On DVD available exclusively at Walmart from Ominbus Entertainment and director Alain Gsponer comes the tale of a young girl who capitives everyone with “Heidi.”
Heidi (Anuk Steffen) meets her Grandfather Alpohi (Bruno Ganz) when the young girls’ Aunt Dete (Anna Schinz) has no where else to leave her. The Grandfather has a reputation with the locals as an angry man who hasn’t a kind word or deed for anyone. Heidi isn’t scared of her Grandfather, in fact she is delighted to be outside in the fresh air and greenery.
Heidi even makes friends with the young goat herder Peter (Quirin Agrippi) as they spend time taking care of Grandfathers goats. Unexpectedly, Aunt Dete shows up ready to take Heidi back but Grandfather isn’t having it and tells her to leave.
That doesn’t stop Aunt Dete when she finds Heidi on the mountain and scoops her away to Frankfurt to live in the home of a young girl in a wheelchair named Klara Sesemann (Isabelle Ottmann). Grandfather is beside himself but the town’s people jeer at him happy that Heidi is away from him.
Nanny Fraulein Rottenmeier (Katharina Schuttler) keeps an eye on both girls running a strict household and not to happy with Heidi. The two girls become fast friends but that doesn’t stop Heidi from missing her beautiful mountains and Grandfather. When Klara’s father Herr Sesemann (Maxim Mehmet) sees how happy his daughter is, returning Heidi to Grandfather isn’t something he wants to do.
But Klara’s Grandmother (Hannelore Hoger) has come to care for Heidi and sees that the young girl is torn. With the help of the staff Heidi is told she is going home and Klara is inconsolable. Back in the mountains Heidi immediately returns to the life of open skies, green grass and goats.
Grandmother comes for a visit asking Grandfather if Klara can stay for a while visiting with Heidi. Happy to share her life with Klara, Heidi takes her anywhere the wheelchair can go. Peter isn’t happy feeling left out of Heidi’s friendship and one moment of anger changes everything for Klara!
One little girl brings out the best in them all.
Steffen as Heidi is adorable but then again she would have to be. Playing this iconic role, this young actress does an amazing job. Ganz as Grandfather doesn’t want anything to do with Heidi but his heart quickly melts and having her in his life becomes extremely important.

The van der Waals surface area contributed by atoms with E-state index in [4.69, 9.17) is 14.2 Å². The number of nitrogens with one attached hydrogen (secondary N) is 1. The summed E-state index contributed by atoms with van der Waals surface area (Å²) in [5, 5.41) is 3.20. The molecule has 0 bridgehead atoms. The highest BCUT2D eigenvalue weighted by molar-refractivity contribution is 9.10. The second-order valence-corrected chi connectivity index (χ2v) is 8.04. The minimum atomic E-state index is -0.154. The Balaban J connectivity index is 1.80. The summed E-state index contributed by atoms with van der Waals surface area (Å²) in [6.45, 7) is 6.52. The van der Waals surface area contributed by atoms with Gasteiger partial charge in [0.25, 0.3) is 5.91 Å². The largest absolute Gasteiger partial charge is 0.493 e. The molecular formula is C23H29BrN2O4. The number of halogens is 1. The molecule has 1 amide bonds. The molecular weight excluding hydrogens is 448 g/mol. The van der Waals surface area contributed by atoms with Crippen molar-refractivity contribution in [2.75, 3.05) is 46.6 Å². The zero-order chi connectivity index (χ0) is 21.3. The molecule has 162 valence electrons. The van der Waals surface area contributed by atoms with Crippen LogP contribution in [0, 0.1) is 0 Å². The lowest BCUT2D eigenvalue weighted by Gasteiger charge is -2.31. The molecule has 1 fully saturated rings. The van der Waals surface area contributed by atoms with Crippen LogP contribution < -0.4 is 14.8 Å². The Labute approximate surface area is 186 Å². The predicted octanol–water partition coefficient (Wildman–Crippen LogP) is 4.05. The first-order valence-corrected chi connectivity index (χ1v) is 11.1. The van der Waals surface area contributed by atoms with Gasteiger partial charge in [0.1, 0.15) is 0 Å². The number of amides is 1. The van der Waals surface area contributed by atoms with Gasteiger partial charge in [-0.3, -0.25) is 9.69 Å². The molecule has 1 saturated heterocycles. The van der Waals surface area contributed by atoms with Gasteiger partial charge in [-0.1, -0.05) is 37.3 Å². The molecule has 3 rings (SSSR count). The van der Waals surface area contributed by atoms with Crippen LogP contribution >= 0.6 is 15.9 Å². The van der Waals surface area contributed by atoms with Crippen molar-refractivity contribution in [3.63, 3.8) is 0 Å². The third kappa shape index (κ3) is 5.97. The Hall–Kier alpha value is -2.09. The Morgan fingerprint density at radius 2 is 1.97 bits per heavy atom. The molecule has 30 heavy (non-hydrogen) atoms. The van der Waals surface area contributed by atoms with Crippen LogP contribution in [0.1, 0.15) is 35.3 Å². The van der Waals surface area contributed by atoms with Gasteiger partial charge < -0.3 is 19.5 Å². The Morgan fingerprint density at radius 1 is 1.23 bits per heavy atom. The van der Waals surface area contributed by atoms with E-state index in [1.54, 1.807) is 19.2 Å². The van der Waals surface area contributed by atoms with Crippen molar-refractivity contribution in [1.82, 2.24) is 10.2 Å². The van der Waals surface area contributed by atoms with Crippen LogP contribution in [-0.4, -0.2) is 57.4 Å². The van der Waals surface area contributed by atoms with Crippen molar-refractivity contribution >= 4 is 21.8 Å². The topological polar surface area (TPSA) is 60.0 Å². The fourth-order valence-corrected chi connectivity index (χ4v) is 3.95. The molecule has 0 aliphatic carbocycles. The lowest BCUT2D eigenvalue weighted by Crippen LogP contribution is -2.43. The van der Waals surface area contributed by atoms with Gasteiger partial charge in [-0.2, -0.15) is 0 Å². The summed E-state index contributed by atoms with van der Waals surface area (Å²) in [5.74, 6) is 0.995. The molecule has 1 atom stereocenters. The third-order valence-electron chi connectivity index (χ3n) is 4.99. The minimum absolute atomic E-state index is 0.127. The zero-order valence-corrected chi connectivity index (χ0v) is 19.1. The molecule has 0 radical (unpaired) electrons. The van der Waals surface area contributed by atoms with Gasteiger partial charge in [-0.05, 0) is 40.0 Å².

Ganz as Grandfather begins with a wall between he and the young girl. Told that he should take care of his own granddaughter, it is only a matter of time before he experiences something missing in his life — love. Ganz gives the role the right touch of a man wanting to be alone until his own family needs him.
Schinz as Aunt Dete doesn’t have what’s best for Heidi at heart and is, to my way of thinking, worse than Grandfather. Taking her far away is heartbreaking and dropping Heidi off like luggage made me think ‘good riddance’. That makes for a good performance!
Ottoman as Klara is just as afraid as Heidi even if for different reasons. Heidi gives this confined young girl a reason to want something more. Schuttler as Fraulein Rottenmeier doesn’t think much of Heidi and has no problem showing her distain but that doesn’t stop the mountain girl from winning everyone else over.
Hoger as Klara’s Grandmother clearly sees what is happening to both Klara and Heidi and even proves that Heidi can be taught. Son Herr Sesemann played by Mehmet is still refusing to deal with the loss of his wife or that his daughter is in a wheelchair but life has a way of surprising them all.
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Johanna Spyri wrote the novel “Heidi” in 1880, which has become an all-time children’s classic. Actually written as a two-volume novel of “Heidi: Her Years of Wandering and Learning” and “Heidi: How She Used What She Learned” has been translated into more than 50 languages from the original German. It has brought plays, films and television shows and I don’t see that stopping any time soon.
This story brings family together with this Dove Foundation Family Approved film. That is important to those wanting to extend their home entertainment library to include films the whole family can enjoy together.
“Heidi” is about love, loyalty, friendship, learning who you are and what you can accomplish and, most importantly, being true to yourself and your dreams. I can’t imagine “Heidi” doing anything less.
In the end — she continues to be a timeless classic little girl!